There were a couple of things concerning Laila that I really liked. The first is something that was also the case in the first book. Laila is shown to have casual sex sometimes, and she isn’t demonised or glorified for it. It’s just a thing that she does because she enjoys it, and that’s okay! It doesn’t make her worse than anyone else and it doesn’t make her better than anyone else. It’s a really small part of the series and of her character but it’s something that I appreciated and I’m glad that Chokshi included and wrote it the way she did.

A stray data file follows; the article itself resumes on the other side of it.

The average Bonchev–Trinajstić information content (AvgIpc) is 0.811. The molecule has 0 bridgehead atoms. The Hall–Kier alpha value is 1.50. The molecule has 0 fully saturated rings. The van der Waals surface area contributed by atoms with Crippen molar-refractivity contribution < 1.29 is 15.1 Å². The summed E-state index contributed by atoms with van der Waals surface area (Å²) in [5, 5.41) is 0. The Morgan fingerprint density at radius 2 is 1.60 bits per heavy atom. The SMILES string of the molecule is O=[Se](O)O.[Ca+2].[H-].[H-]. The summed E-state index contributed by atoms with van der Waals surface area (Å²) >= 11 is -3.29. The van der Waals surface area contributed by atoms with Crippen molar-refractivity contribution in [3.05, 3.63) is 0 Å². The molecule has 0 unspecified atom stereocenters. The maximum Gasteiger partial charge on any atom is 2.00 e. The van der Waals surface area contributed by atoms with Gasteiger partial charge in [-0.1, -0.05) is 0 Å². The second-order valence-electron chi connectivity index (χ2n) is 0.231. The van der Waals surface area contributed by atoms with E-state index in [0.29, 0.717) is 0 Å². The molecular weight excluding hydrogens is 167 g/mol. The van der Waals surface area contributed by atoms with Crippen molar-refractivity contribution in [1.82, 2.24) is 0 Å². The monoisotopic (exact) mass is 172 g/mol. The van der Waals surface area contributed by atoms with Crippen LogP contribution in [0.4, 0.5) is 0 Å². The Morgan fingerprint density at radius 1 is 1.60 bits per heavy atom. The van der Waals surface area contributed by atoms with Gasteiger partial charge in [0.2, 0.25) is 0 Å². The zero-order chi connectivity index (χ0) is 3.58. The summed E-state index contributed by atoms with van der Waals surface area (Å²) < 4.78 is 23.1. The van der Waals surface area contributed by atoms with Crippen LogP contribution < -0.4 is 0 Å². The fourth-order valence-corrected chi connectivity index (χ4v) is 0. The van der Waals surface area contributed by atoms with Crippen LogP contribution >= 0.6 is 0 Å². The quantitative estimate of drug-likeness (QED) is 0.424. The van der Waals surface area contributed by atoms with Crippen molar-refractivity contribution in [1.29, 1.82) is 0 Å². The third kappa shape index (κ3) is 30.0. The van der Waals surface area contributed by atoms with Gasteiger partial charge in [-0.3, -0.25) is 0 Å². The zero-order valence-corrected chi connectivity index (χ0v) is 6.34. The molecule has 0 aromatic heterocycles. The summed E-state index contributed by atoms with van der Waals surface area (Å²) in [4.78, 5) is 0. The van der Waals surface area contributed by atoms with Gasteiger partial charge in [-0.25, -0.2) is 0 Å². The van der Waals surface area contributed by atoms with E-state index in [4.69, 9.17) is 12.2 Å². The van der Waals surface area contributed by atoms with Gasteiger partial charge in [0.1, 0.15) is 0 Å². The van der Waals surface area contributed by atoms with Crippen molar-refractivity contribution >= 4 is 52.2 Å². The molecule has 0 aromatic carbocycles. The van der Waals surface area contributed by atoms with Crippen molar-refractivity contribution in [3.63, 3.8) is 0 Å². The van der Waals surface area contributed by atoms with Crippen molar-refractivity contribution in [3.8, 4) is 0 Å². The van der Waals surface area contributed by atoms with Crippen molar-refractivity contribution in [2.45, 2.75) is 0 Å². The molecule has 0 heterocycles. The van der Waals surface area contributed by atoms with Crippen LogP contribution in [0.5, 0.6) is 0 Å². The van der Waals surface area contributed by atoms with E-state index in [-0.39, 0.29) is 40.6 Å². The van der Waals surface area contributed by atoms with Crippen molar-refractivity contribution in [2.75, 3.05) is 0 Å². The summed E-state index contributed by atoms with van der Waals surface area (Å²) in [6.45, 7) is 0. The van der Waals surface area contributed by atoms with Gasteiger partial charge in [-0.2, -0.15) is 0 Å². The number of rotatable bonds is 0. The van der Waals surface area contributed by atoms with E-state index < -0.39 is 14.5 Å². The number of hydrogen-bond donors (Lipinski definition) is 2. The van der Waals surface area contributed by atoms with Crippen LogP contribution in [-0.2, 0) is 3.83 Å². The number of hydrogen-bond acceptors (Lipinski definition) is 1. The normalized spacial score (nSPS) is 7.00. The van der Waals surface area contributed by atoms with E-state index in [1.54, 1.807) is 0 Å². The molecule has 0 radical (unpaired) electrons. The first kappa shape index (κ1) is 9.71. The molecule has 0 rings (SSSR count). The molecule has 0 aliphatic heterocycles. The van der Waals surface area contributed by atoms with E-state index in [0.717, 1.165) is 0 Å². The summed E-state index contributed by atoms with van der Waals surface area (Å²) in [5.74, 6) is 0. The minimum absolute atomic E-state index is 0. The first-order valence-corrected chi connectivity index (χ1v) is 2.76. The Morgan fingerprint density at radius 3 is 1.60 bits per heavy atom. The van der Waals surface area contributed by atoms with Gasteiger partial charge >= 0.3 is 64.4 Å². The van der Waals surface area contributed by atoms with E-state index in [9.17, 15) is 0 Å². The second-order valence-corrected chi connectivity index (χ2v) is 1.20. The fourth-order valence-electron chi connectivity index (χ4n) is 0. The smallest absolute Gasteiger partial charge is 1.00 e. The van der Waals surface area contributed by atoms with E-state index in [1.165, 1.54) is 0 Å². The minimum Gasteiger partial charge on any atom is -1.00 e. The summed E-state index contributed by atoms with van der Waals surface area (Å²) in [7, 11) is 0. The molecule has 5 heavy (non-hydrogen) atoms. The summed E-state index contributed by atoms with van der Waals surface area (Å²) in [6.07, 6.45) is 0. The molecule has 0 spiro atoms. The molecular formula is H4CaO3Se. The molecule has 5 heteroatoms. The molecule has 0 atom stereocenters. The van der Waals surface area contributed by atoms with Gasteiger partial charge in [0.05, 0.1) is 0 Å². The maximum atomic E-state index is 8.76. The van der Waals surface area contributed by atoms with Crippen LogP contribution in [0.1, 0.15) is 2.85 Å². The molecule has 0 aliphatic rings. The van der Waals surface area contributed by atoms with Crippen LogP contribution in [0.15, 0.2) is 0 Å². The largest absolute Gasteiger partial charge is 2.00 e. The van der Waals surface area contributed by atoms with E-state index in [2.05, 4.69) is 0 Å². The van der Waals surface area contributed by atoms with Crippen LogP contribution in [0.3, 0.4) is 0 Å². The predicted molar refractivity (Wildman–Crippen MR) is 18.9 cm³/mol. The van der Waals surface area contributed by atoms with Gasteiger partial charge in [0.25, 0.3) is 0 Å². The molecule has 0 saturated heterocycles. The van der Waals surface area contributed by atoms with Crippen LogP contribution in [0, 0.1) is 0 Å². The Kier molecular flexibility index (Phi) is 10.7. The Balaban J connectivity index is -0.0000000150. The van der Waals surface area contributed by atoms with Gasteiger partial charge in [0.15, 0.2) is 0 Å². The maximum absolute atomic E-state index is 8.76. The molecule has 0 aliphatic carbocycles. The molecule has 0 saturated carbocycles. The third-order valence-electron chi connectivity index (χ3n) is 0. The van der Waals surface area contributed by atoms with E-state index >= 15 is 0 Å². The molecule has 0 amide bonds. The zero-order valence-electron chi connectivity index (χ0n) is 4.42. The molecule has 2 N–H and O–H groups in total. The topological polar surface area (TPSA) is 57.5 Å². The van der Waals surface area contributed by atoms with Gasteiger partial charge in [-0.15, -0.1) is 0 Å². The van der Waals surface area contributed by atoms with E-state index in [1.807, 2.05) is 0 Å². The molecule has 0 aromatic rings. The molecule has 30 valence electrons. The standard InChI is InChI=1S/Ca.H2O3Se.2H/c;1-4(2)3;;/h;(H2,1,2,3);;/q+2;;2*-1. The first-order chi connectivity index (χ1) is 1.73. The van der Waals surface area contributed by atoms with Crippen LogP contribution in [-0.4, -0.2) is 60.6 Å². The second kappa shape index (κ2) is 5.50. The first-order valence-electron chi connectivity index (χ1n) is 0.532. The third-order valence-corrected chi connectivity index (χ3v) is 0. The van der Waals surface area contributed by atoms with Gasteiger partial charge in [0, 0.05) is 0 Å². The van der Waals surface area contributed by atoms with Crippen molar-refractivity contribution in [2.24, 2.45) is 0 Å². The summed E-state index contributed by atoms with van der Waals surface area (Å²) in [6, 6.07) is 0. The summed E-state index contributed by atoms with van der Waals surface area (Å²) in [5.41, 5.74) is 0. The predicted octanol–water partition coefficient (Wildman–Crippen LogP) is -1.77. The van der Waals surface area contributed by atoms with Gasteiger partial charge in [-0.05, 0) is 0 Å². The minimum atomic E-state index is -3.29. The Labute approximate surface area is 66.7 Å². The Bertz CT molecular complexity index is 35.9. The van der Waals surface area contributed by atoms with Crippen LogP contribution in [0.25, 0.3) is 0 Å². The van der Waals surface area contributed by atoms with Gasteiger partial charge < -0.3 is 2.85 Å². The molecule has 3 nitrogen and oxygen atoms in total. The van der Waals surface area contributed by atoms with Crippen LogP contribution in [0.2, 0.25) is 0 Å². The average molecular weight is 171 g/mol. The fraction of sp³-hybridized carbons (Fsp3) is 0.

Another thing that I like about Laila is that she refuses to fall prey to certain misogynistic tropes, especially when other characters seem to expect her to conform to them. A new character is introduced in this book who develops a crush on Séverin, and she takes an instant dislike to Laila because of her not-relationship with him. Laila, however, is unwilling to participate in a rivalry and holds no ill-will against this character because of this. Laila saw the girl-hate trope and said no. This book takes place in a period of time very close to Laila’s birthday, less than a month away from it, meaning that she’s due to die soon. When it’s suggested to her that maybe if she tells Séverin about it he’ll start to act more like his old self again, she shuts that suggestion down immediately. She has enough respect for herself not to let her death just be motivation for the boy in her life. Her death is her own. Laila saw the fridging trope and said no.